In our study, independently of clinical presentation, risk factors, and angiographic characteristics, there was a positive increasing trend in VEGF levels from baseline to 1-year, which was steeper to 1-month. However, previous medication intake influenced the rate of VEGF evolution to 1-month but not the values at the baseline. Also, drug eluting stent apposition produced a negative effect in the VEGF average changes after PCI evidencing a delay to reach control values to 1-year, which was not observed for bare metal stents. Decreases in VEGF levels were also reported on non-ACS patients treated either with statins [22] or with sirolimus eluting stent 1-month after apposition, but not in patients with bare metal stents [19]. By treating stenosis the ischemic trigger of angiogenesis is reduced [25] and this might be explained by the increase of VEGF levels [26]. This issue is relevant considering endothelial dysfunction after drug eluting stent apposition when compared with bare metal stent [27, 28].

Many observations suggest that endothelial cell dysfunction is crucially involved in the pathogenesis of atherosclerosis. Therefore, the consequences of low concentration levels of soluble VEGF in CAD patients must be discussed in the light of endothelial dysfunction. Moreover recent studies suggest that the mechanisms of action of VEGF in the normal vasculature and in the diseased vessels are different. At the ligand level, VEGF activities are controlled not only by its own level of expression, but also by the expression of various proteins that can bind and sequester it [2932]. There are several evidences that VEGFR-1, existing either as a membrane bound form or as a soluble form [33], may act as a VEGF trap due to its poor kinase activity and high-affinity to VEGF, moderating the amount of free VEGF available to activate VEGFR-2 [34], the key receptor mediating most of cellular effects of VEGF in the endothelium [1, 2]. In fact, the overexpression of soluble VEGFR-1 was found to suppress phosphorylation of VEGFR-2 at specific sites in vitro and in placenta of preeclamptic women [34]. Also, Di Marco et al. demonstrated that the excess of VEGFR-1 in plasma of patients with chronic renal failure was associated with endothelial dysfunction and with cardiovascular risk [35]. These findings suggest that soluble VEGFR-1 would be more available in endothelial dysfunction conditions to sequester circulating VEGF. This hypothesis is in line with our findings of decreased VEGF levels in CAD patients at the baseline and of low VEGF concentrations (<40.8 pg/mL) in association with the increased risk of rehospitalization and combined adverse cardiac events in a 5-year follow-up. It should also be taken into account that the binding of VEGF to soluble VEGFR-1 in the circulation may mask the VEGF epitopes, hampering antigen detection by ELISA [36], which was the method used in this study and in the majority of published clinical studies. This would support the VEGF levels below detection limit in almost 50% of the ACS and non-ACS patients at the baseline, observed in our study. As normal endothelial function is restored the VEGF levels in patients approximated control values, which possibly reflect the physiological balance between free and bound VEGF in the circulation.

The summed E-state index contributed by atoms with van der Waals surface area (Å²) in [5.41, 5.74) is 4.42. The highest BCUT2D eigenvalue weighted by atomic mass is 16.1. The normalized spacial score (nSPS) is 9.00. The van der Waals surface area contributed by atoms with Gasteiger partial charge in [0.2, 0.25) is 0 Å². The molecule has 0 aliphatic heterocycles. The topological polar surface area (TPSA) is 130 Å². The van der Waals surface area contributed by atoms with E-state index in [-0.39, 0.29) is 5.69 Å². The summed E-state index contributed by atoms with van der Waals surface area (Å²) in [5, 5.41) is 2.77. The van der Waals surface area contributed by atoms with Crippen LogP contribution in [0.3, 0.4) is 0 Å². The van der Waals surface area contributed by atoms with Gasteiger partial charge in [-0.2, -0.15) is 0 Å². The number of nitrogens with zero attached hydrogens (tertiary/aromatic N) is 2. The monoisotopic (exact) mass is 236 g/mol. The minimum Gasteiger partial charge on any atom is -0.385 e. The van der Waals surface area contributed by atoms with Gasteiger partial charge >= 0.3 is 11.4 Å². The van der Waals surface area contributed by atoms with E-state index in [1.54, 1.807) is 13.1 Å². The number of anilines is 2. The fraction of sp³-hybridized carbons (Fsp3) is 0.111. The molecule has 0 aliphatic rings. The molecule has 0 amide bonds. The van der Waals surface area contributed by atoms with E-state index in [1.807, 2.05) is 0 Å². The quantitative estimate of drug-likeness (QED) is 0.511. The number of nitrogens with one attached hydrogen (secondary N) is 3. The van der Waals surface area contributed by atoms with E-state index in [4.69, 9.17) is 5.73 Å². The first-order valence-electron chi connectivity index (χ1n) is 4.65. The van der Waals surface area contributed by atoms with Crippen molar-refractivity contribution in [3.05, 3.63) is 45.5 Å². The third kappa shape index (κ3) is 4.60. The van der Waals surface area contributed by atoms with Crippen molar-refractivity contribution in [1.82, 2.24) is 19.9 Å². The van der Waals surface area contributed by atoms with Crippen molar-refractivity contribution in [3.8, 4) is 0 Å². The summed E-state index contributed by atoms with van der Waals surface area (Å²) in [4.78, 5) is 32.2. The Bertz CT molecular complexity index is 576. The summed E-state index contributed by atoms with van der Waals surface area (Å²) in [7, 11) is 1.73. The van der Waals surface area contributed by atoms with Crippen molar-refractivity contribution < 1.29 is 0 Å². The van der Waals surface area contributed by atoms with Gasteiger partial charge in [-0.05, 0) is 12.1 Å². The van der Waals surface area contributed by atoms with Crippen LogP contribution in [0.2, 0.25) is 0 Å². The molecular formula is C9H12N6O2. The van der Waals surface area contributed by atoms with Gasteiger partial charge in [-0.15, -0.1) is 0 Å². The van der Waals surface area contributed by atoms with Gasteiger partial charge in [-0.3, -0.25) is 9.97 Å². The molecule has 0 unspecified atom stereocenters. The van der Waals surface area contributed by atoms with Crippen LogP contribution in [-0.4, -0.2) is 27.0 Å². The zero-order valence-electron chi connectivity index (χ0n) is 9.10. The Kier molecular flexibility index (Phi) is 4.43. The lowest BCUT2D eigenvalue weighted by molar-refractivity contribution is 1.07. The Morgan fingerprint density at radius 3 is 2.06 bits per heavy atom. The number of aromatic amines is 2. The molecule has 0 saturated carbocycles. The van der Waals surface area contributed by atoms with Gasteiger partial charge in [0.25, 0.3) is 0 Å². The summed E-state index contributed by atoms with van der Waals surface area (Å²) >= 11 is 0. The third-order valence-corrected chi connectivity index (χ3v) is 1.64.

However, it would be crucial to study the interplay of VEGF soluble forms in the blood circulation of CAD patients. This will certainly improve the knowledge about the balance between VEGF ligands and receptors in health and disease and the understanding of their implications in the temporal control of signalling outputs.

5. Conclusion

In conclusion this study showed that VEGF levels in CAD patients progressively increase after revascularization during 1-year reaching the levels observed in controls. In addition, the increase in VEGF levels was associated with diminished occurrence of major adverse cardiac events for 5 years. Despite the limited number of patients evaluated in the study, results reflect a positive role of VEGF in endothelial function improvement after PCI.

Conflict of Interests

The authors declared no potential conflict of interests with respect to the research, authorship, and/or publication of this paper.

Acknowledgments

The authors gratefully acknowledge the assistance of the staff of Serviço de Cardiologia, Hospital de Santa Marta, and Ms. Rute Pinheiro for the help with laboratory work. The study was financially supported by Fundação para a Ciência e Tecnologia, PIC/IC/82734/2007 Contract and SFRM/BPD/6308/2009 Grant, and by Liga dos Amigos do Hospital de Santa Marta.